“At any given time, an organization could have hundreds of contracts with external stakeholders,” Tappan said. “With in-depth knowledge of coverages held by the organization, risk professionals can play an integral role in ensuring terminology is understood and that discrepancies between third-party contracts and insurance policies are identified.”

The report advises risk managers to be aware of the following insurance contract elements:

  • Indemnification Clauses – This clause delineates whether the parties of a contract wish to retain, transfer or share responsibility from a potential third-party. Be aware that not all “bodily injury” or “property damage” will be covered, even if you have stipulated everything correctly in the indemnification clause.
  • Additional Insured Status – This status provides proof of financial capability to cover what is assumed in the indemnity clause. Keep the additional insured provision separate from indemnification clause because if the latter is found unenforceable, the additional insured clause might be unenforceable as well.
  • Waivers of Subrogation – This says that the insurer has the right to stand in the place of the insured and go against the responsible party to make themselves whole. Risk professionals might consider requesting a Waiver of Transfer of Rights endorsement. Also, get as much in writing as possible – don’t leave anything up to chance or interpretation.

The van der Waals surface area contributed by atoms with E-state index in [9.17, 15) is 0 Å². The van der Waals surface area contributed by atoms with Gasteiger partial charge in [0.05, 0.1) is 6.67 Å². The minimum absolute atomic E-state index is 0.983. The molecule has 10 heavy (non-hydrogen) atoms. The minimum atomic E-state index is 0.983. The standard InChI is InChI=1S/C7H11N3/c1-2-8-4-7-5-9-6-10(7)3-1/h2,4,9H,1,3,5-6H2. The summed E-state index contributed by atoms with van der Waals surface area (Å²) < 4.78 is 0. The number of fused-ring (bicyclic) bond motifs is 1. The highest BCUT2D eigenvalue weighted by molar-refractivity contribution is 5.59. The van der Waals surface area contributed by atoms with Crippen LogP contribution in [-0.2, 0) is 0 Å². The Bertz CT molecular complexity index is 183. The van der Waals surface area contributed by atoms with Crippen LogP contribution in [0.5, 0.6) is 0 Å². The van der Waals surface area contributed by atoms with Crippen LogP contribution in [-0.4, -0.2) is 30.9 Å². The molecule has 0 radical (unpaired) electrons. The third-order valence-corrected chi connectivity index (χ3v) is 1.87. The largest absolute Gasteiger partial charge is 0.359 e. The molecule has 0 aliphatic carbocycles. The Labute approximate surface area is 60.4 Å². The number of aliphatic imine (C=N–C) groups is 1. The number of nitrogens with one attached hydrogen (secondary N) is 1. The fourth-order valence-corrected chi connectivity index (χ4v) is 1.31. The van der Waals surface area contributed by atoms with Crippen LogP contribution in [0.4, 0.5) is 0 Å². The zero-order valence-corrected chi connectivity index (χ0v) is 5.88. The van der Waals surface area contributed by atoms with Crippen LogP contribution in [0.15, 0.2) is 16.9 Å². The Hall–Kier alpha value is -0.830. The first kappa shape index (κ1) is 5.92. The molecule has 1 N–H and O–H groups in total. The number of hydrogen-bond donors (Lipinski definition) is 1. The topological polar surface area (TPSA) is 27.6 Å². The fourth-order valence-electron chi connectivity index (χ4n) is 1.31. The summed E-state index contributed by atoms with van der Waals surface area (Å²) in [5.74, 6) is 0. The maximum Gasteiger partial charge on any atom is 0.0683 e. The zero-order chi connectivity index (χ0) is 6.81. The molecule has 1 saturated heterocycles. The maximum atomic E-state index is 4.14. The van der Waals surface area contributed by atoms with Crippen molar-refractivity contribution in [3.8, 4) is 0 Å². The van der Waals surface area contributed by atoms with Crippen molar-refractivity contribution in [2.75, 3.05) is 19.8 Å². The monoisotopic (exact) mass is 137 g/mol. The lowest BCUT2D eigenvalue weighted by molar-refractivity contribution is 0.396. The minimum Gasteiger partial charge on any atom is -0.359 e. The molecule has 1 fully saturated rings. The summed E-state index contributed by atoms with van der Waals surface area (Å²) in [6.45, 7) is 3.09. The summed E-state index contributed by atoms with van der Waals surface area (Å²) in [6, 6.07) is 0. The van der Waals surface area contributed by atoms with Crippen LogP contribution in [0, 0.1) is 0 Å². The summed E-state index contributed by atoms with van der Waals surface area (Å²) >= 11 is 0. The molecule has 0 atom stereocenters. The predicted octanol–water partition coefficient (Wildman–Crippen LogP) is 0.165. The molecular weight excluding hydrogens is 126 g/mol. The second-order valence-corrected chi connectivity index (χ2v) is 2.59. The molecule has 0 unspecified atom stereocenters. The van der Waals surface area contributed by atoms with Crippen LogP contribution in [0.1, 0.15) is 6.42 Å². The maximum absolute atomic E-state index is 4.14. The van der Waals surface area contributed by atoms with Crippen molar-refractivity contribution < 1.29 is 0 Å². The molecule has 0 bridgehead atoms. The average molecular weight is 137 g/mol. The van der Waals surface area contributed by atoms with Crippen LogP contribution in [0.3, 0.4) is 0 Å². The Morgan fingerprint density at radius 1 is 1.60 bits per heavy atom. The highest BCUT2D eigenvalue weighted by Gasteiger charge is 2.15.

• Primary and Non-Contributory – Essentially, the insured will not seek contribution from any other insurance available. When named an additional insured, you are afforded coverage as provided by the other insurance policy.
  • Excess and Umbrella Coverage – Organizations buy this coverage to increase the limits. It can be used for commercial general liability, commercial auto, employers liability, and other primary liability policies. As an indemnitor, you will want to ensure that for any coverage that taps into the policies that provide the upper limits, there is a specified cap to the coverage contractually offered to the indemnitee.
  • Limitation of Liability – It’s an attempt by third-party contractors to cap the amount of liability they will be responsible for to a set amount prior to an incident. Be on the lookout for these limitation of liability clauses. Generally, they are found toward the end of the contract, but can have a significant impact on indemnification.

RIMS Membership Has a Say in COSO’s New ERM Framework

When Risk & Insurance Management Society (RIMS) members use the new ERM framework published Sept. 6 by the Committee of Sponsoring Organizations of theTreadway Commission (COSO), they may recognize their own ideas prominently displayed. Carol Fox, RIMS vice president of strategic initiatives announced the call for public comment on Risk Management Monitor in June 2016. She said feedback from the industry, and particularly RIMS members, is reflected in COSO’s ERM Framework: Integrating with Strategy and Performance.